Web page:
How to Launch Your Startup

startup employees around a computer planning a launch

Launching is one of the primary concerns of early stage companies. Before you reveal yourself to the press and the public, you’ll need to make important decisions about everything from when to announce your launch, what kind of PR agency to hire (if any at all), how to best position your story to the press, and who should be responsible for media strategy internally.

Hear from Michael Tannenbaum - founding member of Brex - and Margot Edelman - Vice President of global public relations digital agency of the year - Edelman – as they discuss tips and best practices on how to have a successful debut and, most importantly, maintain momentum post launch.

The slide deck below is referenced in the video and is also included as an attachment to this post, so please feel free to download.

When are you ready to launch?

You should launch your startup when you have something to announce: some combination of funding, product launch or partnership. In order to be able to get press for the launch, you need to have your story well-defined and crisp, which includes why you started the company and what problem you are solving.

It’s also important to remember that you need to have established your marketing data attribution framework – you need to be able to track where your leads and customers come from, otherwise you are not fully taking advantage of the launch. On a related note, you should have a quantitative definition of success – identify how many leads are you trying to drive for customer acquisition, partnerships and job candidates.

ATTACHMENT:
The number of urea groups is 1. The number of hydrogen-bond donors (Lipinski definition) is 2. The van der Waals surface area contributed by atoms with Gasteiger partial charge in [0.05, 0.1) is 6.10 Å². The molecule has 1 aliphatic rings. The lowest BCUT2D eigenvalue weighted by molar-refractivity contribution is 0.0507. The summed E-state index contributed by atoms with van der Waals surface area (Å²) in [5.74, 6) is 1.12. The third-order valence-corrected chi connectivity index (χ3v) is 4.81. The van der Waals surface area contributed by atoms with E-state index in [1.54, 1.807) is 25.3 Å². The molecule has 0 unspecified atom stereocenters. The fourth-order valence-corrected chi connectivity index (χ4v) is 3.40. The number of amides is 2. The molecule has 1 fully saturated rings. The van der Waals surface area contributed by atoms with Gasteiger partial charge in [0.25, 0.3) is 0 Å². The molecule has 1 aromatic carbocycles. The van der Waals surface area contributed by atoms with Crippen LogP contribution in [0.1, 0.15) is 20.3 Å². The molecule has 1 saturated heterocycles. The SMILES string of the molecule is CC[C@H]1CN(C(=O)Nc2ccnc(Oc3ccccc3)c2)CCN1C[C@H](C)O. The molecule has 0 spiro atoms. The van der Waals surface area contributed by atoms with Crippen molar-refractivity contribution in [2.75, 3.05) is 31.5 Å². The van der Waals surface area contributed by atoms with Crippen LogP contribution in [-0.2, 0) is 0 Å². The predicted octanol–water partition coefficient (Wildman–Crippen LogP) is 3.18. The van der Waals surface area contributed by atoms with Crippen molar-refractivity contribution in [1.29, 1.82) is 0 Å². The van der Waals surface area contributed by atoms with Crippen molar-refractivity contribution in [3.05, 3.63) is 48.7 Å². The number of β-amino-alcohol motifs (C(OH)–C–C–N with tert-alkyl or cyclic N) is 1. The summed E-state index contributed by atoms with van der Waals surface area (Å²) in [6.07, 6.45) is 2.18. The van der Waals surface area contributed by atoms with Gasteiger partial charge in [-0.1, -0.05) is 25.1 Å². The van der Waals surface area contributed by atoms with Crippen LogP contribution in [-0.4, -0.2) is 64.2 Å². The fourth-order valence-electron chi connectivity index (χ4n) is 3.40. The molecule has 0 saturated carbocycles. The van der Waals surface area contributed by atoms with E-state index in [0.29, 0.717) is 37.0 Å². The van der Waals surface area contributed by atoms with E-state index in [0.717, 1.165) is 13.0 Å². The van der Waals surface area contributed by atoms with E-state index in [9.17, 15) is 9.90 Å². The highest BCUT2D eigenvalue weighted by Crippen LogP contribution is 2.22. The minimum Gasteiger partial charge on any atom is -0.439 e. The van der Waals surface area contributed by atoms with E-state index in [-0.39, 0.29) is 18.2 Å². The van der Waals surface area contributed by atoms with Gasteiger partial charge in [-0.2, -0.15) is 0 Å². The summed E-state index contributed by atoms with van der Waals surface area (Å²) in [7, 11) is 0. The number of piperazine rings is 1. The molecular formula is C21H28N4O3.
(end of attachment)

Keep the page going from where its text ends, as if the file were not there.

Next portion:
Lastly, but in some ways most importantly, you can only launch when you have an owner of the outcome. This doesn’t necessarily need to be your spokesperson for media, but it often is.

Stealth Mode and Launching

One important consideration for maximizing press is that before launching, you should be operating in “stealth.” This means you have a minimalist website with little information about you and your product, and your founders have limited social media presence about their new venture. Your company should not have a Facebook, YouTube, AngelList, Twitter, LinkedIn, Glassdoor or any other account with meaningful information. Any information you have out there can be used by reporters if they hear about your funding round or product, and if this happens, you may not be able to control the timing or the messaging of articles written about you, therefore ruining your launch strategy.

For more information about the size of the startup market in stealth, please see our blogpost on that topic.

Brex Experience

In effort to provide transparency to startups navigating the same decisions as we did, we are sharing our own experience. This is not an official endorsement of any decision path or product decision.

Brex launched in June 2018 and operated in stealth mode for a year-long private beta before that date. Operating without a public presence made it tough to hire employees and get partnerships, but it was worth the sacrifice. Brex wanted to maximize the press and word-of-mouth for its launch, so waiting to release everything at once proved to be the right decision. To generate press, Brex co-Founder Henrique Dubugras met with ten reporters in New York City and San Francisco, all in person. We used an embargo strategy, meaning all the reporters were permitted to write about Brex on a mutually agreed upon time, at which point Brex issued its press release and the articles went live.

Brex’s head of growth managed the launch, but its spokesperson was the Co-Founder and CEO. Brex defined the goal of getting 1% of the pageviews to signup for its product and estimated 50,000 page views. Brex actually only received around 30,000 page views at launch but signed up 2.5% of them, so exceeded its acquisition target.

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